At the same time, though, a fair amount of humility, awe and prayerful meditation on God’s ultimate sacrifice as part of His plan of redemption reminds us that the good news of Bethlehem is completely bound up in the unspeakable atrocities committed against the Son of God on Good Friday. Tripp continues:

“If there weren’t pain, suffering, sin, destruction, discouragement, and death, there would be no need for Christmas. This holiday is about suffering. This holiday is about pain. Now, what we’ve done – and it’s right to do that – we’ve made this a holiday of celebration, because we celebrate the coming of the Messiah. But in so doing, we forget why He came. He came to end suffering. He came to end death. He came to end sin, end brokenness, end pain, and destruction, and discouragement. And, so, this is the sufferer’s holiday. Rather than the holiday to be avoided, I ought to run toward Christmas! Because what Christmas tells me is, ‘There’s hope for people like me.’ Christmas guarantees that God has, will, and will continue to address what I’m going through.”

If your Christmas – like mine – doesn’t look like it’s going to pan out in all the ways you’d like, take heart! Those of us who have given our lives over to Christ can be assured that He has not allowed pain and suffering to remain in our lives for no good reason (Romans 8:28-29), or as a means of “punishing us” for past failures. The greatest reason to celebrate Christmas, as far as I can tell, is to recall that our God remembers what we are made of (Psalm 103:14), has walked the earth in human flesh (John 1:14), and chosen to bring about the end of all suffering in the only way He could, by suffering (Isaiah 53:5-11). What remains is for us to embrace this humble Savior and learn to accept that our own suffering will soon follow (John 15:20).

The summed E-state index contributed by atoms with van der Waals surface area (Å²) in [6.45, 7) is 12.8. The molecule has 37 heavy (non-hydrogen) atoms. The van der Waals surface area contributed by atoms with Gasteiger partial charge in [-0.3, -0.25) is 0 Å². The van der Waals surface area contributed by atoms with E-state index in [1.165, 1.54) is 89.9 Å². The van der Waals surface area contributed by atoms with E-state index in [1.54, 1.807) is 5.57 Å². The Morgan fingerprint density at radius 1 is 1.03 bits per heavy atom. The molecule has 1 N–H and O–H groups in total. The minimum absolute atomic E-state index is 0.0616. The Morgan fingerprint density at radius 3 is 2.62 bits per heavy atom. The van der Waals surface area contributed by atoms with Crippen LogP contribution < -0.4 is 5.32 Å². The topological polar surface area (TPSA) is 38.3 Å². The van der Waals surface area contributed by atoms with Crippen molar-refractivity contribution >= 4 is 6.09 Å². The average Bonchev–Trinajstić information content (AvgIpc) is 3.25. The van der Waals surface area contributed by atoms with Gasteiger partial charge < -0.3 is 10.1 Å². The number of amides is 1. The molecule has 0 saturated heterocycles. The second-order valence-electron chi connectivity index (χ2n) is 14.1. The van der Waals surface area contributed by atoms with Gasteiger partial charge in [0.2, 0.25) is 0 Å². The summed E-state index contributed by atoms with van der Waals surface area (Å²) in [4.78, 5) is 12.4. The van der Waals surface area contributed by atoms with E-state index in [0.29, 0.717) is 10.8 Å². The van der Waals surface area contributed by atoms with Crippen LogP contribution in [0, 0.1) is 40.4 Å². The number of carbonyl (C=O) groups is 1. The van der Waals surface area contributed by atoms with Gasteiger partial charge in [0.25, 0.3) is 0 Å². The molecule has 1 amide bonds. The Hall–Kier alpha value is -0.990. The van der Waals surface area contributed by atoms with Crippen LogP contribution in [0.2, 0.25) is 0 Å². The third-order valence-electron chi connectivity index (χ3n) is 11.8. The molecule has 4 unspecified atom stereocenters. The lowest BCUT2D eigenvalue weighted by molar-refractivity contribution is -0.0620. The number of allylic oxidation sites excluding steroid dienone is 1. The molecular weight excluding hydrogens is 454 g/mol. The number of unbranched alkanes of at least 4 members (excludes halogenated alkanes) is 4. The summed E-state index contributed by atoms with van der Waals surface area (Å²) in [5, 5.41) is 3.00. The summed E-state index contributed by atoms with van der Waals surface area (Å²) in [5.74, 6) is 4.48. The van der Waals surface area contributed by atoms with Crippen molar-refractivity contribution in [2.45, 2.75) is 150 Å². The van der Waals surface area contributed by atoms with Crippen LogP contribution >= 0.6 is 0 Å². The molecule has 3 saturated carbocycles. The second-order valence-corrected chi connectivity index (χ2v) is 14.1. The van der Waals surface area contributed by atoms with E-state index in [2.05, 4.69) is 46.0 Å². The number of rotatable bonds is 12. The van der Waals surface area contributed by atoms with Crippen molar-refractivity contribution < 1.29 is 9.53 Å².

Luke 2:25-35 (ESV)

Now there was a man in Jerusalem, whose name was Simeon, and this man was righteous and devout, waiting for the consolation of Israel, and the Holy Spirit was upon him. And it had been revealed to him by the Holy Spirit that he would not see death before he had seen the Lord’s Christ. And he came in the Spirit into the temple, and when the parents brought in the child Jesus, to do for him according to the custom of the Law, he took him up in his arms and blessed God and said,

“Lord, now you are letting your servant depart in peace, according to your word; for my eyes have seen your salvation that you have prepared in the presence of all peoples,a light for revelation to the Gentiles, and for glory to your people Israel.”

And his father and his mother marveled at what was said about him. And Simeon blessed them and said to Mary his mother, “Behold, this child is appointed for the fall and rising of many in Israel, and for a sign that is opposed (and a sword will pierce through your own soul also), so that thoughts from many hearts may be revealed.”